Taking on a well-known classical piece had been done before. Taking on a well-known piece by Modest Mussorgsky had also been done (see Emerson, Lake & Palmer’s Pictures At An Exhibition) but New Jersey band Fireballet give it a go anyway. It does have that ELP flavor to it, which is unsurprising. What is surprising is how good this, their only album, actually was. The nineteen minute title track is best remembered as one of the highlights of Disney’s movie Fantasia, you know – Mickey Mouse conducting with a wizard’s hat on. Wait a minute – Mickey was a Prog rocker?
For my money, the last great Prog album. UK started as a four piece super-group with John Wetton (King Crimson), Bill Bruford (Yes), Alan Holdsworth (Soft Machine) and Eddie Jobson (Curved Air). After an okay debut album, Bruford and Holdworth left and Terry Bozzio (Frank Zappa) joined for this, their (and Prog’s) final hoorah. All that the genre could muster after this was the radio-ready Asia, Phil Collins’ version of Genesis and “Owner Of A Lonely Heart.” Most of the key artists either went commercial or just went away. Punk has been blamed for Prog’s demise but ultimately the bands themselves were guilty of not reading the handwriting on the wall. What we are left with is a pretty stunning ten years of complex and ground-breaking music. Slowly but surely, Prog is gaining a belated acceptance as evidenced by Rush and Genesis being inducted into the Rock ‘N Roll Hall Of Fame. Yes has been nominated this year and who knows? Maybe in a few more decades these bands will be feted as the rock gods they so clearly thought they were!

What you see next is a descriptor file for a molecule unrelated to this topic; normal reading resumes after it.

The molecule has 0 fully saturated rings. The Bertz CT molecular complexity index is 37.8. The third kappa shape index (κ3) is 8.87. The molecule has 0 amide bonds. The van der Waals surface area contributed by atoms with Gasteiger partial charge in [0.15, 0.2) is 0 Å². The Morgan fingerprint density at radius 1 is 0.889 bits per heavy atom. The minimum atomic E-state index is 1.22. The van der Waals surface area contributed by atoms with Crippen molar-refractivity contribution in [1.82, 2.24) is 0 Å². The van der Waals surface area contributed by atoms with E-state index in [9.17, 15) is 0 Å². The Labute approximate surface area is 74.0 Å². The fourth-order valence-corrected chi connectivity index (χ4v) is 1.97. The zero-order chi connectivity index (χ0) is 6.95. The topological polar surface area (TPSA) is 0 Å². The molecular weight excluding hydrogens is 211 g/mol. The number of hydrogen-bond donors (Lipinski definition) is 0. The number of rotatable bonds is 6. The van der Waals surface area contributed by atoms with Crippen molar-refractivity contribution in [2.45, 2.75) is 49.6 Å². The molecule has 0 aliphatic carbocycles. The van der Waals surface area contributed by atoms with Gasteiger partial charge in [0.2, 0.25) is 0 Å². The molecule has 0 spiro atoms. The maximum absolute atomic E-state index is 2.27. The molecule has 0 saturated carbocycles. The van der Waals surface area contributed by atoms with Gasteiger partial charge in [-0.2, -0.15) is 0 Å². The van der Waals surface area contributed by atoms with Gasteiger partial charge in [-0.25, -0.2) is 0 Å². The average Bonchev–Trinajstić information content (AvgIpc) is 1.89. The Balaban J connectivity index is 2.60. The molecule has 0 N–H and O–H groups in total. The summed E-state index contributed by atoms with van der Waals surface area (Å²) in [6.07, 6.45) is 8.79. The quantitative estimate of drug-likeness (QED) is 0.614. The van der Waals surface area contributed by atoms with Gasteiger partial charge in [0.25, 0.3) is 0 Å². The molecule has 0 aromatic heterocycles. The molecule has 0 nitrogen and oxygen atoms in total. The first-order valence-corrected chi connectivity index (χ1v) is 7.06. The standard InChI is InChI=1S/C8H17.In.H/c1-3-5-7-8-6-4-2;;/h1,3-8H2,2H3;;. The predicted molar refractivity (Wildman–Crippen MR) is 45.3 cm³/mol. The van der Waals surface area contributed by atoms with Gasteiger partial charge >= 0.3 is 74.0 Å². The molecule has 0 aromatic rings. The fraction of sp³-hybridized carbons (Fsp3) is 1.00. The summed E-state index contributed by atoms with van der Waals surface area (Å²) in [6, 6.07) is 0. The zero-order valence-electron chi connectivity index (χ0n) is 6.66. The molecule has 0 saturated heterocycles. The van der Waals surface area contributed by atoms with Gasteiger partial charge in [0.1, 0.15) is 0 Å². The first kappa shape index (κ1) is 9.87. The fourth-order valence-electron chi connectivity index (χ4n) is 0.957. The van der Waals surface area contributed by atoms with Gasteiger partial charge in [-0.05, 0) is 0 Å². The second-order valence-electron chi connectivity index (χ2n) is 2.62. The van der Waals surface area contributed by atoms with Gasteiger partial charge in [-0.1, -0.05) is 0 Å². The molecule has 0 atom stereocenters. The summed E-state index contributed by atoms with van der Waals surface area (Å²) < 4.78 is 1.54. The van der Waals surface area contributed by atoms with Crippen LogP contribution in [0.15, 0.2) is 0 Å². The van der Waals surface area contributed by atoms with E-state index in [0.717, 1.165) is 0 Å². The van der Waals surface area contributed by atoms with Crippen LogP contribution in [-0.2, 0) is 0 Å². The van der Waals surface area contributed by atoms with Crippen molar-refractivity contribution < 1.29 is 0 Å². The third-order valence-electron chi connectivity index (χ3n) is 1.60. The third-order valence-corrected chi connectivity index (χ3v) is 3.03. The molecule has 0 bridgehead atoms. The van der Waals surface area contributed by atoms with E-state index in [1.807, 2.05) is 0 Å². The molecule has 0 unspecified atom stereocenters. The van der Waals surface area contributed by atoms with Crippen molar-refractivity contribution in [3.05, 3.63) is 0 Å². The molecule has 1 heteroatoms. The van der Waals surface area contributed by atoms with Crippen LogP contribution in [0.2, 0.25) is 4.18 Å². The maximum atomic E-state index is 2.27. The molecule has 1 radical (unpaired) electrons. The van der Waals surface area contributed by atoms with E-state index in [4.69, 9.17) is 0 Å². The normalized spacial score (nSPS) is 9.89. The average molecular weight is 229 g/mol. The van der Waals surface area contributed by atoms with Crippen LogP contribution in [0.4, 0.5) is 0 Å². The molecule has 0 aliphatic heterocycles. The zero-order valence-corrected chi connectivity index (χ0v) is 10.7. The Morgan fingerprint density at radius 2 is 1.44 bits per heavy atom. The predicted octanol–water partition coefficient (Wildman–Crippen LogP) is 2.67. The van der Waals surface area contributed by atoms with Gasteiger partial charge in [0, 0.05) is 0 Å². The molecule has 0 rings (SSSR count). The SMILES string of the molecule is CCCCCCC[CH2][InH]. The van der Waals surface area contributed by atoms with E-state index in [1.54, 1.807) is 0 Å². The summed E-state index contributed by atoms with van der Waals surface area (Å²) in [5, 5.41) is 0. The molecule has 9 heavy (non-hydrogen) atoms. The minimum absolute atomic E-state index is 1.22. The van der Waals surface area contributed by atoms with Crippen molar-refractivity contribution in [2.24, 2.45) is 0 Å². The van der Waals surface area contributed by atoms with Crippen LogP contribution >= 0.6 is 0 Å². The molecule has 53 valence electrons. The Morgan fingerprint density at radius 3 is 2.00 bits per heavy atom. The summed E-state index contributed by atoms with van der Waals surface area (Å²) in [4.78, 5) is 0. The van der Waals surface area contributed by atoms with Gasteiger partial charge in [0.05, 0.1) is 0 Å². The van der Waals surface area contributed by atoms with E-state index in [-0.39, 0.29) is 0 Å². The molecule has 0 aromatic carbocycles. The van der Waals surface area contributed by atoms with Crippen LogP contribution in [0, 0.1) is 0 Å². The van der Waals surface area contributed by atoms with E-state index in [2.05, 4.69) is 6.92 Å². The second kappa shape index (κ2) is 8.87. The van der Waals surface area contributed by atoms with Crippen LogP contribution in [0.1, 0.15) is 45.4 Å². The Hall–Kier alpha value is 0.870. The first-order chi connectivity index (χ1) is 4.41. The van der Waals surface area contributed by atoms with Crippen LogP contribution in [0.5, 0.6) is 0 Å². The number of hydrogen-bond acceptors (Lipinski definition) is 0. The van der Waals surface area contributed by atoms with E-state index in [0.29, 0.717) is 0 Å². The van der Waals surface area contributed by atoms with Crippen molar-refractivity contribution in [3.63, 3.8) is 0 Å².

-Feature by Scot Lade